A tech expert points out the most important thing hackers can do in the July elections

Suspicion of postal voting fraud in some municipalities has marked the past 28M municipal and regional elections. Apart from these cases, there have been a few incidents at the Census and e-HQ, and worse: some cyber security firms have warned of an increase in the number of malicious websites related to political parties and the election process.

How far can hackers interfere in elections? Can anything be done to prevent misinformation and cyber fraud? Is there a future for electronic voting? Most of the information and news related to the election campaign is available in the online media, and some administrative procedures such as requesting a postal vote or consulting an election census can be carried out over the Internet. Mario Yanez, The technologist warns Cob lamp Risks: “Now they meet every two months Three votes for municipal, regional and general elections, unfortunately this concentration is an invitation to cybercriminals, Expect a barrage of fake news, misinformation and phishing campaigns.

What are the biggest issues identified in 28M and what can we expect in the July 23 general election? Checkpoint, a global provider of cyber security solutions, has warned Cyber ​​attacks in the political sector have increased by 38%. And specifically, in attacks by email with malware or phishing files, the expert points out that “the data is amazing: the rate of attacks by email A record 86% of all attacks have grown. The same thing happens with spam or junk mail: almost 9 out of 10 emails we receive are invalid. or phishing attempts. The result is that in the world, Every 11 seconds a company receives such an attack”.

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How do hackers work in these election processes?

These election periods are a A perfect scenario for cybercriminals and for digital functionality. Mario Yanez explains step by step how cybercriminals operate: “Basically with hacktivism campaigns: Creation of fraudulent websites of political parties and public administrations and publication of fake news”.

In addition to misinformation, there is also the risk of our data being stolen or our devices being hijacked. Although the greatest damage can be done with the erosion of the stability of states and their institutions, “ultimately An opportunity for hackers To take advantage of digital practices that citizens can do To impersonate admins and steal our data And at worst, Let’s change our votes It will be very intense,” he points out.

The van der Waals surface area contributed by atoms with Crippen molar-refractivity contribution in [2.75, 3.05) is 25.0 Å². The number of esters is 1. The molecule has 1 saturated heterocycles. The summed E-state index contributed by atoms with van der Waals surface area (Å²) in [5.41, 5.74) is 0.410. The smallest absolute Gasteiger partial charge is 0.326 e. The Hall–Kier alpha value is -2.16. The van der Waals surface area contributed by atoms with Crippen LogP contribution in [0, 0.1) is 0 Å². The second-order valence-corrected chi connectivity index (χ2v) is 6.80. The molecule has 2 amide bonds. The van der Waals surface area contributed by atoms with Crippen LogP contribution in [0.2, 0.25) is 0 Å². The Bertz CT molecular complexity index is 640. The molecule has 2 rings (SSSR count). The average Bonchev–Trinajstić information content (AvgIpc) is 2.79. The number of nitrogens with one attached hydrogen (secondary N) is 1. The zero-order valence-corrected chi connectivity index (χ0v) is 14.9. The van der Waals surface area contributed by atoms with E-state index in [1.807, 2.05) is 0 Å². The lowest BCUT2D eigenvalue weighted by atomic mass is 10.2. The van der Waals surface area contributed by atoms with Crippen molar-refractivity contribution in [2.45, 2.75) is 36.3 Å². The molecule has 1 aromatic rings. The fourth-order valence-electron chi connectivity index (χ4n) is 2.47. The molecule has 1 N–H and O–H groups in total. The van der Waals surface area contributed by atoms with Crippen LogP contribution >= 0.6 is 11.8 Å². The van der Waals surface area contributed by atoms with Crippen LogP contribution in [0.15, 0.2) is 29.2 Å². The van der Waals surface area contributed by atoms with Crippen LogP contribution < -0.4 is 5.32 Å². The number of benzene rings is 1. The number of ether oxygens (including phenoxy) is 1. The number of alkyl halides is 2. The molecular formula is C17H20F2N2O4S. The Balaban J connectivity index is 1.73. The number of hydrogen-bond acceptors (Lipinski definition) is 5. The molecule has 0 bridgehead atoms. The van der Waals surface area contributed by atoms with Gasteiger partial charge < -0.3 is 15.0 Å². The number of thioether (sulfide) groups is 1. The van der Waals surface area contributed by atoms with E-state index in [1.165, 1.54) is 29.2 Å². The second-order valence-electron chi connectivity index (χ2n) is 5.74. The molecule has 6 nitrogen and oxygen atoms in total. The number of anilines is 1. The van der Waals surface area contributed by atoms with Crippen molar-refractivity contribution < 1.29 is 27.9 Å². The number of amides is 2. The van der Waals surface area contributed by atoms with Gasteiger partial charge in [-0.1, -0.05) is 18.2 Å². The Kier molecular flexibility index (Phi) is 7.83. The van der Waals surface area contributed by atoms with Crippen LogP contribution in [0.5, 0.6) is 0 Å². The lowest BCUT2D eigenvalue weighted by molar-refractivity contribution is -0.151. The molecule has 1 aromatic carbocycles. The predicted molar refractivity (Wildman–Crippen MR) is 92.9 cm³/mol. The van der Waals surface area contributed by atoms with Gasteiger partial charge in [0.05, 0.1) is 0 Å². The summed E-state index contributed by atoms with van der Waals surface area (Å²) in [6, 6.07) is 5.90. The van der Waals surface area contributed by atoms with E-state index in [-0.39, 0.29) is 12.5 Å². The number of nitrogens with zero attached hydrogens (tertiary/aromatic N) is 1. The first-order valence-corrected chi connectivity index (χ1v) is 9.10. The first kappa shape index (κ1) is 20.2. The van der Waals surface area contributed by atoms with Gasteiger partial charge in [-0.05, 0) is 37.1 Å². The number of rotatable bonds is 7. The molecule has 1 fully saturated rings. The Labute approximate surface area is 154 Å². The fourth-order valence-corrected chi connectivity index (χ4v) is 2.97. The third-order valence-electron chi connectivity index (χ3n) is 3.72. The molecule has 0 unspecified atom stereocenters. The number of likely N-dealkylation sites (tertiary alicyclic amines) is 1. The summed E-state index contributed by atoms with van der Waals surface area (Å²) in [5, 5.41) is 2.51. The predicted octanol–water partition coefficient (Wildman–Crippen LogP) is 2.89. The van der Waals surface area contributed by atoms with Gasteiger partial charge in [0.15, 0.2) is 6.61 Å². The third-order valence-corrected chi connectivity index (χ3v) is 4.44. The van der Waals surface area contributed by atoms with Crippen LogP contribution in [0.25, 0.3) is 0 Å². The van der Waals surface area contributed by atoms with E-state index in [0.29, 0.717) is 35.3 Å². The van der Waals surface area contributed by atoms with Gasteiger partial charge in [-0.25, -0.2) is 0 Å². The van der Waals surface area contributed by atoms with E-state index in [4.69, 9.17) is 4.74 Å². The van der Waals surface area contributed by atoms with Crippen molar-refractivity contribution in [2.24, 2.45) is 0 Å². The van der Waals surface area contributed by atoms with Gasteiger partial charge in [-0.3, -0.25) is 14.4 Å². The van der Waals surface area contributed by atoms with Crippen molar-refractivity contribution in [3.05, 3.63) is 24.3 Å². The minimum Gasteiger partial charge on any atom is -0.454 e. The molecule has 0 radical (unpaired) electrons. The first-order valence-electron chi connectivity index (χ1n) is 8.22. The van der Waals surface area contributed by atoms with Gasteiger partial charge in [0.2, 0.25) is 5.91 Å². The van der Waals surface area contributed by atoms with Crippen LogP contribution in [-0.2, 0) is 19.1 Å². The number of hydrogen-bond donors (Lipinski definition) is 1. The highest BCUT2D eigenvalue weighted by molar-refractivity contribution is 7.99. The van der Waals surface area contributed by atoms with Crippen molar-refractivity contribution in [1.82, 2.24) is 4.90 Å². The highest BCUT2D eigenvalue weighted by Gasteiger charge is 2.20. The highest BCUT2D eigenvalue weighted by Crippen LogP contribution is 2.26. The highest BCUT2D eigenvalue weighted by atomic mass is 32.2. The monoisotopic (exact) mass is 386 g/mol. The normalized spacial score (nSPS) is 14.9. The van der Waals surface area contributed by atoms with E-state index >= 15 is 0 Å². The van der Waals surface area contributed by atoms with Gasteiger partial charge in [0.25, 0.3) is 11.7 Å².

Electronic voting and its reliability

Regarding the security of electronic voting, the technical expert speaks clearly: “No computer system is 100% immune to attacks or technical or human failures. In the long run, the advantages of electronic voting will outweigh the disadvantages, but you need to think carefully about how to implement it to get adequate guarantees. These guarantees “using technologies such as digital certificates, blockchain, can improve the electoral process: more participation, easier voting for residents abroad, greater efficiency in numbers, control of data output and process and a significant economic saving and people’s time.”

Turk Wem/Belgium/DPATurk Wem/Belgium/DPA

But for that Electoral Act should be changed: “It will be necessary Electronic voting is equivalent to paper voting. Additionally, there are other factors that are difficult to resolve. Investment will be good.Both digital and paper models and most importantly, reputational risk need to be integrated. The cost of an error in an electronic system can be prohibitive. “The state cannot risk the eventual delegitimization of democracy, compromising trust in the vital process that sustains democracy,” warns Mario Yance.

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Regardless of the political and technical challenges, are we ready to adopt electronic voting system? “Cyber ​​risks are beyond present and increasing We have to ask ourselves if taking this step will be another factor of social exclusion. It is already difficult to use digital certificates or electronic offices for negotiations with administrations, as well as adding democracy to digital capabilities. I don’t think this is possible in the short term, but in my opinion we should move towards this situation. It’s the future, but now it’s going to be a problem.”

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